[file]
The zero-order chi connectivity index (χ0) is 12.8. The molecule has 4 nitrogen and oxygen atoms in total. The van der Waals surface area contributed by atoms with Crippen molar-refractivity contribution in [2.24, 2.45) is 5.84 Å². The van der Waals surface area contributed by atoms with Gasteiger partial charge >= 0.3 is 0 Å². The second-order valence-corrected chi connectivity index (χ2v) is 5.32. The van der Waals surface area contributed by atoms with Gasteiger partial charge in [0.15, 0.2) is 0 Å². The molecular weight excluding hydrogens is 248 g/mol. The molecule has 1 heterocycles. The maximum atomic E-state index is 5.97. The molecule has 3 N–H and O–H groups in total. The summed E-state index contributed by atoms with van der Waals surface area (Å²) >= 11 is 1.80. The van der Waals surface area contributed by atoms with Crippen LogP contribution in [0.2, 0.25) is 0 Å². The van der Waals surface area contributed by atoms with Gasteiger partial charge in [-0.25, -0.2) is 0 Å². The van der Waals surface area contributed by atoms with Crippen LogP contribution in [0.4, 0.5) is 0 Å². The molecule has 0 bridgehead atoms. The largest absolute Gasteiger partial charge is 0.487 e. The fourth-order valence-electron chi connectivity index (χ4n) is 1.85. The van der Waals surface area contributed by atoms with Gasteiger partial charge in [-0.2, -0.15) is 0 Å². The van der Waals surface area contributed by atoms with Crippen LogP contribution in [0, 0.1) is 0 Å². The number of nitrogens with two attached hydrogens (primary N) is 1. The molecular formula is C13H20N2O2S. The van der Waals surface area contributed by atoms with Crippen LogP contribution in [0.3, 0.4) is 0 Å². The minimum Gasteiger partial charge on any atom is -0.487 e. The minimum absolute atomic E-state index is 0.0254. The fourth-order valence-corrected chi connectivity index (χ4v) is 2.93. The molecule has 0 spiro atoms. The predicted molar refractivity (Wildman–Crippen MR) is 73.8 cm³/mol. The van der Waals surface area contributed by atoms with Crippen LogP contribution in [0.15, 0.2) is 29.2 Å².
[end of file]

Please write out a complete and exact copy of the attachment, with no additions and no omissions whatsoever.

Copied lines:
The zero-order chi connectivity index (χ0) is 12.8. The molecule has 4 nitrogen and oxygen atoms in total. The van der Waals surface area contributed by atoms with Crippen molar-refractivity contribution in [2.24, 2.45) is 5.84 Å². The van der Waals surface area contributed by atoms with Gasteiger partial charge >= 0.3 is 0 Å². The second-order valence-corrected chi connectivity index (χ2v) is 5.32. The van der Waals surface area contributed by atoms with Gasteiger partial charge in [0.15, 0.2) is 0 Å². The molecular weight excluding hydrogens is 248 g/mol. The molecule has 1 heterocycles. The maximum atomic E-state index is 5.97. The molecule has 3 N–H and O–H groups in total. The summed E-state index contributed by atoms with van der Waals surface area (Å²) >= 11 is 1.80. The van der Waals surface area contributed by atoms with Crippen LogP contribution in [0.2, 0.25) is 0 Å². The van der Waals surface area contributed by atoms with Gasteiger partial charge in [-0.25, -0.2) is 0 Å². The van der Waals surface area contributed by atoms with Crippen LogP contribution in [0.4, 0.5) is 0 Å². The molecule has 0 bridgehead atoms. The largest absolute Gasteiger partial charge is 0.487 e. The fourth-order valence-electron chi connectivity index (χ4n) is 1.85. The van der Waals surface area contributed by atoms with Gasteiger partial charge in [-0.2, -0.15) is 0 Å². The van der Waals surface area contributed by atoms with Crippen LogP contribution in [0, 0.1) is 0 Å². The number of nitrogens with two attached hydrogens (primary N) is 1. The molecular formula is C13H20N2O2S. The van der Waals surface area contributed by atoms with Crippen LogP contribution in [0.3, 0.4) is 0 Å². The minimum Gasteiger partial charge on any atom is -0.487 e. The minimum absolute atomic E-state index is 0.0254. The fourth-order valence-corrected chi connectivity index (χ4v) is 2.93. The molecule has 0 spiro atoms. The predicted molar refractivity (Wildman–Crippen MR) is 73.8 cm³/mol. The van der Waals surface area contributed by atoms with Crippen LogP contribution in [0.15, 0.2) is 29.2 Å².